Chinese foundries to grow share in 12-inch wafer production capacity

Chinese foundries are expected to increase their market share in terms of 12-inch wafer production capacity despite facing export controls from the US, Japan, and the Netherlands.
Wafer foundry capacity by regionCurrently at 24 percent in 2022, the market share of Chinese foundries is projected to reach approximately 26 percent by 2026. There is even potential for further expansion if the exports of 40/28nm equipment gain approval, possibly pushing the market share to 28 percent by 2026. This growth potential should not be overlooked, TrendForce, a market research firm, predicts.

According to TrendForce, Chinese foundries have primarily focused on developing mature processes like 55nm, 40nm, and 28nm. The demand for deposition equipment can be met by local Chinese vendors, reducing concerns regarding expansion and development. However, the main obstacle lies in the equipment used for photolithography.

TrendForce’s research suggests that the impact of export controls will first be felt by SMIC’s Beijing and Shanghai fabs, as well as Nexchip’s A3/A4 fabs in Hefei. Nexchip’s Hefei fabs may experience relatively less disruption as they currently prioritize production of more mature processes. In contrast, SMIC’s Beijing and Shanghai fabs may face delays in their expansion plans until permission is granted for their equipment vendors to proceed with shipments.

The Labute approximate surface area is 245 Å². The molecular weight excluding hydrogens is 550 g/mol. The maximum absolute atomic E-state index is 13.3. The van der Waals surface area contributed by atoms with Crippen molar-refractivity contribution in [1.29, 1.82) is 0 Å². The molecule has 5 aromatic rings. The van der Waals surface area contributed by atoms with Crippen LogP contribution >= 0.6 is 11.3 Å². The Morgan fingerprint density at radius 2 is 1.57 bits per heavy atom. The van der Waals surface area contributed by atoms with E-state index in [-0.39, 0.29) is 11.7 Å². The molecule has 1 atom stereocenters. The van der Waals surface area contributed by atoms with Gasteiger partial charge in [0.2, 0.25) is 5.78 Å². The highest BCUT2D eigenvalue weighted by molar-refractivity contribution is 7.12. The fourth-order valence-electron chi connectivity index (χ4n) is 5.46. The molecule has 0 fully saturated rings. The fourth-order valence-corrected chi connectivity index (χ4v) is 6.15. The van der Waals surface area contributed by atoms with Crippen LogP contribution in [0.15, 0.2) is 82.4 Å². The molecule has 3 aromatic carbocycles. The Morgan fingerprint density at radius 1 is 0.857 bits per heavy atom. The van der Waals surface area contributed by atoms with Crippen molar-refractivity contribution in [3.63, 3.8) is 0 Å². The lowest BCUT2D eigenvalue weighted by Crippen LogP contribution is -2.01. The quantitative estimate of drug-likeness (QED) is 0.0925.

The US Export Administration Regulations (EAR) primarily aims to restrict China’s growth in advanced processes rather than mature ones. Although export regulations from the US, Japan, and the Netherlands cover equipment used in both mature and advanced process generations, equipment used in processes ranging from 45nm to more advanced ones will require inspection.

However, there is a possibility that mainstream equipment for mature processes, from 45nm to 28nm, may still require export authorization. Despite the lengthy equipment review process that Chinese foundries are likely to face, which may cause delays in their expansion plans for 40nm and 28nm processes, their strong positioning in the 28nm market ensures a robust pace of development.

It is important to note that while Chinese foundries currently focus less on advanced processes such as 1Xnm, the enforcement of more comprehensive export regulations is expected to present increased obstacles to China’s potential for further development in this area.